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Thread: Pens Will Need The Power Play To Improve For The Playoffs

      
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    Default Pens Will Need The Power Play To Improve For The Playoffs

    Penguins need power-play turnaround

    By Josh Yohe, PITTSBURGH TRIBUNE-REVIEW
    Tuesday, April 12, 2011


    The Penguins' power play usually comes around when the playoffs come around. This season's struggling power play unit hopes to capture the success of past postseasons.


    Season -- Playoff power play -- Regular season

    2011 -- -- 15.8 percent (25th in NHL)

    2010 -- 15/58, 25.8 percent -- 17.2 percent (20th in NHL)

    2009 -- 20/97, 20.6 percent -- 17.2 percent (20th in NHL)

    2008 -- 21/92, 22.8 percent -- 20. 4 percent (4th in NHL)


    The Penguins won't go far in the Stanley Cup playoffs if their puzzlingly inept power play doesn't produce.

    A power-play goal in each of the past three games has them believing history might repeat itself.

    The Penguins typically are better on the power play once the postseason arrives and will attempt to use the current bolt of momentum against Tampa Bay starting in Game 1 Wednesday at Consol Energy Center.

    "Our power play really hasn't been that great during the regular season the last few years," point man Kris Letang said. "But in the playoffs, it's usually there when we need it."

    Horrific most of the season -- even when Sidney Crosby and Evgeni Malkin were healthy -- the Penguins' power play finished 25th out of 30 NHL teams with a percentage of just 15.8.

    However, the recent addition of Zbynek Michalek and the subsequent simplification of the unit's approach has triggered success.

    "We made a substantial structure change five games ago," coach Dan Bylsma said. "We've seen a lot of good things."

    Most of the season saw the Penguins in motion on the power play, stagnation simply not an option. In theory, the Penguins' fast-moving, attack-from-anywhere approach to the power play sounded lethal. In practice, it simply didn't work.

    Bylsma moved Letang to the right point and Alex Kovalev to the right-wing half boards at the beginning of April. They have excelled at finding Michalek, who might possess the team's hardest shot, for open looks from the left point. Michalek firing shots and the other members of the power play -- be it Jordan Staal, Chris Kunitz, James Neal or Tyler Kennedy -- crashing the net is a formula that has displayed promise.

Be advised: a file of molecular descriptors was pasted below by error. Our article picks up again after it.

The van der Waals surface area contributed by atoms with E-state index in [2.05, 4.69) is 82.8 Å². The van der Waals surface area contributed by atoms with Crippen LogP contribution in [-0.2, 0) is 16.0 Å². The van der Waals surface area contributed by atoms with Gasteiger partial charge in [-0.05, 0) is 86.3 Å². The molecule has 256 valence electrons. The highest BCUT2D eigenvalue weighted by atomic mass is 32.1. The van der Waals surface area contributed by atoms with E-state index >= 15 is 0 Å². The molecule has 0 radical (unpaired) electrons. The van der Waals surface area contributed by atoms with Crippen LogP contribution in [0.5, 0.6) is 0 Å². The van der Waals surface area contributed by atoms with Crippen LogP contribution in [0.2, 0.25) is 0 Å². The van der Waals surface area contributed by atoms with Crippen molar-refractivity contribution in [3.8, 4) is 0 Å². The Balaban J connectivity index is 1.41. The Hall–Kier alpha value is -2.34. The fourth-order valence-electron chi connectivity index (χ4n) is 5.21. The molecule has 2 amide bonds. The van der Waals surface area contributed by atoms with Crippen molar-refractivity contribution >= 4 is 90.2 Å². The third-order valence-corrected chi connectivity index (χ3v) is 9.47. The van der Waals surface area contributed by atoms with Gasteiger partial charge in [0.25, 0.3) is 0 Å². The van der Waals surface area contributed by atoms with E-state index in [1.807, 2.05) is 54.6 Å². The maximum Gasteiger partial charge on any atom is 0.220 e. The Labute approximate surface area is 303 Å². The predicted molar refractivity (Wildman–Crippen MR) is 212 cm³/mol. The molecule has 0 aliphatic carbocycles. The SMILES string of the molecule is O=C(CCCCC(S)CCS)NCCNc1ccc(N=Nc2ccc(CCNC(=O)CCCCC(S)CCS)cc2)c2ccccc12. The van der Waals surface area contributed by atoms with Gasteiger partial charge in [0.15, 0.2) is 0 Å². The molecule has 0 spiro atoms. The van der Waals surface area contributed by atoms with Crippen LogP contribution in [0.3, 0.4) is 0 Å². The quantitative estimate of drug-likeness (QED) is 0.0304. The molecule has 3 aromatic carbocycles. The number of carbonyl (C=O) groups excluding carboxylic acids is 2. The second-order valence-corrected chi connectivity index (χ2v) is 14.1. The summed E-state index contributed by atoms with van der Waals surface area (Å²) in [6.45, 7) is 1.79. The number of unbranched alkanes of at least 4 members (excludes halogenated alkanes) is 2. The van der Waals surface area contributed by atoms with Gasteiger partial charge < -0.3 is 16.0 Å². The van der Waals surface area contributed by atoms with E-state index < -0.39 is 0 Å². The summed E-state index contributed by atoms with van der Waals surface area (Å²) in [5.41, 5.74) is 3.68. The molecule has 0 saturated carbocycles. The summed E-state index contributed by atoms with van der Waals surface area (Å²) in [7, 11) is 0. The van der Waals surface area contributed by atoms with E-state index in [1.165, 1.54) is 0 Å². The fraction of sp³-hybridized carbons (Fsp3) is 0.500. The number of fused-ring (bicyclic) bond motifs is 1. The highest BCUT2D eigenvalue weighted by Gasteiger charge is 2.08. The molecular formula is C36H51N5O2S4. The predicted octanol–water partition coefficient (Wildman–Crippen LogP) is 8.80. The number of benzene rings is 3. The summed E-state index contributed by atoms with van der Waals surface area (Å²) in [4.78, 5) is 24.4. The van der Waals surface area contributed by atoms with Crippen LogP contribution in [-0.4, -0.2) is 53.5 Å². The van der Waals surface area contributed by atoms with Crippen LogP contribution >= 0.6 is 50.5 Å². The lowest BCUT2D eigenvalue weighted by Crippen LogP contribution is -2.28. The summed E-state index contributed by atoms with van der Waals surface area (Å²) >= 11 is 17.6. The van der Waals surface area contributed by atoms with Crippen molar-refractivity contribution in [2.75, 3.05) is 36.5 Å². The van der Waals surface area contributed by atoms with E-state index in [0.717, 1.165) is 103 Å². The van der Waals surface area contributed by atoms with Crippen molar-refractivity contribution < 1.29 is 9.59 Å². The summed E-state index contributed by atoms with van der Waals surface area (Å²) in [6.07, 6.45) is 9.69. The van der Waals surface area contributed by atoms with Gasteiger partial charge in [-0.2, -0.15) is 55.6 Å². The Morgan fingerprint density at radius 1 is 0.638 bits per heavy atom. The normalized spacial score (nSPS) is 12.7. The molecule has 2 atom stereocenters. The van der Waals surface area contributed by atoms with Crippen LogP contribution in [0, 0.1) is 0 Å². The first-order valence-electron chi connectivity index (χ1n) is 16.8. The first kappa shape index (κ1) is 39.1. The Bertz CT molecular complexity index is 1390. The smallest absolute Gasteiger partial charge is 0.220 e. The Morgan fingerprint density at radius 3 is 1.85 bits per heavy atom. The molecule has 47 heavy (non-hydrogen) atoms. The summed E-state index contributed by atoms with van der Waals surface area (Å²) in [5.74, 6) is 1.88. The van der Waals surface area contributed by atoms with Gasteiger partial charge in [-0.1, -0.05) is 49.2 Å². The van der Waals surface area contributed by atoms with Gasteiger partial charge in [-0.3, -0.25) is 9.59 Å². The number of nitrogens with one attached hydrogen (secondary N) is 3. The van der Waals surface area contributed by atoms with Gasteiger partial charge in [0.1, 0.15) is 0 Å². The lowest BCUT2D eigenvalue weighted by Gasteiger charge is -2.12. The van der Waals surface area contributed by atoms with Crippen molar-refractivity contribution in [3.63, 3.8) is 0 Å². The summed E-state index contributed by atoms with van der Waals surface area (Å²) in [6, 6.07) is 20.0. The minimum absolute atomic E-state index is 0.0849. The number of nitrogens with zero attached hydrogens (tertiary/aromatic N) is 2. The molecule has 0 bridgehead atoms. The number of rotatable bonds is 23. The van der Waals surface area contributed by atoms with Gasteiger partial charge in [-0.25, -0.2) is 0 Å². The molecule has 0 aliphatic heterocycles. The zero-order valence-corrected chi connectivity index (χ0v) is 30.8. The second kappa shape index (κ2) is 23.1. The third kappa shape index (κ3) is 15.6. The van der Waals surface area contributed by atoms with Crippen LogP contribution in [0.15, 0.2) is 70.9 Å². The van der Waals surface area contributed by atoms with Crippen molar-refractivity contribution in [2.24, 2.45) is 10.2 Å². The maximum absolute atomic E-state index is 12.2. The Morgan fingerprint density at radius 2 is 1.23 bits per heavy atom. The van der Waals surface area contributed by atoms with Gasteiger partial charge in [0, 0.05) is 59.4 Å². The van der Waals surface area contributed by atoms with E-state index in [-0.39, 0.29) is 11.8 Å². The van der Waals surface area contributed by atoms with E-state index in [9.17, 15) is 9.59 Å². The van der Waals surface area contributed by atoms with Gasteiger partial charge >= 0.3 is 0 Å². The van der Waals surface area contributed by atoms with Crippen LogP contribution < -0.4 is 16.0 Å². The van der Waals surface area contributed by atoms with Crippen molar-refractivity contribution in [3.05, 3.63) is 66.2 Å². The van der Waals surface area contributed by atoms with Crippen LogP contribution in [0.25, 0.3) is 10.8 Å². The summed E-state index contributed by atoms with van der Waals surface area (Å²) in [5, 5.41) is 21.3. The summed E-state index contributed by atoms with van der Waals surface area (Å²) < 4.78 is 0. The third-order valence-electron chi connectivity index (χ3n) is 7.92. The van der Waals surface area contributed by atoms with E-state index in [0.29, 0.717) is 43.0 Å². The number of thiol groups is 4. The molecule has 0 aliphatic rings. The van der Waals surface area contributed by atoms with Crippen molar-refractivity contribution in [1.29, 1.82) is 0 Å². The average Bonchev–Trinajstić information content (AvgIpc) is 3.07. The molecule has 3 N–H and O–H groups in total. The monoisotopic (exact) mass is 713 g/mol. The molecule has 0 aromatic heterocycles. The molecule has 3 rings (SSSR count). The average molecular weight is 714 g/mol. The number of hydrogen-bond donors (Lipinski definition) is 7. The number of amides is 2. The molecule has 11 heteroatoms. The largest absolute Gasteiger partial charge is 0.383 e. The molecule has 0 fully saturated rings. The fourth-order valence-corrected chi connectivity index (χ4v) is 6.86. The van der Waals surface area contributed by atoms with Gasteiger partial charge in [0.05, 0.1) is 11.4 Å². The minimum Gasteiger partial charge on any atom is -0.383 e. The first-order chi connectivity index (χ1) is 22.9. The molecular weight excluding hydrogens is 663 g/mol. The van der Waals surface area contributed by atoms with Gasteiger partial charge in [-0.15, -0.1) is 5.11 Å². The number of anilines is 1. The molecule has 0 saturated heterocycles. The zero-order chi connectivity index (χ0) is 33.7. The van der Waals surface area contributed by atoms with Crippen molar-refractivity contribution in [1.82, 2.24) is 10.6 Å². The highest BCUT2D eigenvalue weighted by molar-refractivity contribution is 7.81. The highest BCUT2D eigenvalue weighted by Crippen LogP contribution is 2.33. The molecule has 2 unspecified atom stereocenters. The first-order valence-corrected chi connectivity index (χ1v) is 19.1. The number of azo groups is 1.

"Just to get the zone time, the action and goals in three straight games," Bylsma said, "we've seen it be dangerous."

    Much of the power play's success ultimately depends on Letang's production. Although Letang has enjoyed a marvelous season, excelling at the both ends of the ice in elite fashion, he has never been a power-play magician. With Sergei Gonchar gone last summer to Ottawa and Alex Goligoski traded to Dallas in February, Letang must run the show on this power play. He is stuck in a goal-scoring drought, going scoreless in 25 games. Letang has only three goals in his past 50 games.

    "My production is down right now, but I'm not too worried about it," Letang said. "There are some games when I'm getting 14, 15 shots. It's not like I'm not getting opportunities."

    Given how seamlessly Michalek has fit into the power play, maybe Letang doesn't need to worry about scoring goals. To put things in perspective, Michalek has five goals in his past 15 games. Tampa Bay's goal-scorer extraordinaire Steven Stamkos has four goals in his past 22 games.

    "I feel very confident shooting the puck right now," Michalek said. "That's what they want me to do out there, and it's what I'm doing."

    Whether it be Michalek, Letang or Kovalev -- whose work on the power play is probably the primary reason for his acquisition -- the Penguins know they must score with the man advantage come playoff time.

    Without Crosby and Malkin, the Penguins won't score goals in bunches during five-on-five play. The power play, an Achilles' Heel all season, must rise up during the postseason.

    "You can feel it getting better," Kennedy said. "We just need shots and traffic. What we're doing now feels like it's working, and we need it to work."



    Read more: Penguins need power-play turnaround - Pittsburgh Tribune-Review http://www.pittsburghlive.com/x/pitt...#ixzz1JL3FYSwQ
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    Default Re: Pens Will Need The Power Play To Improve For The Playoffs

    The funny thing is that while out PP improved drastically last year in the playoffs, our PK which was actually much improved last year over the season before absolutely stunk.

    We were ranked #9 on the PK in 20-09-10 with a 84.1% kill rate. In the Playoffs last year by Game 7 against the Canadiens we had a kill rate of just 74.4%

    With our PK improving even more this year and with a healthy roster of defensemen and defensive forwards, there's really no good reason why the Penalty Kill should be anythying but dominant,.

    I don't know why the PP improved last year in the playoffs, but I'm not holding out any hope for an improvement this year. Not without Sid and Geno
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    Default Re: Pens Will Need The Power Play To Improve For The Playoffs

    IMO, shot's from the point are pretty much useless without traffic in front of the goalie. Plus teams will really focus on blocking point shots in the playoffs. I'd like to see the Pens use Mike Rupp in front of the net. He's a big screen and has fairly decent hands for his size. I'd also like to see them shoot more pucks deliberately wide for tip in's. But the Pens PP is what it is and will probably be that until Sid and Geno come back.

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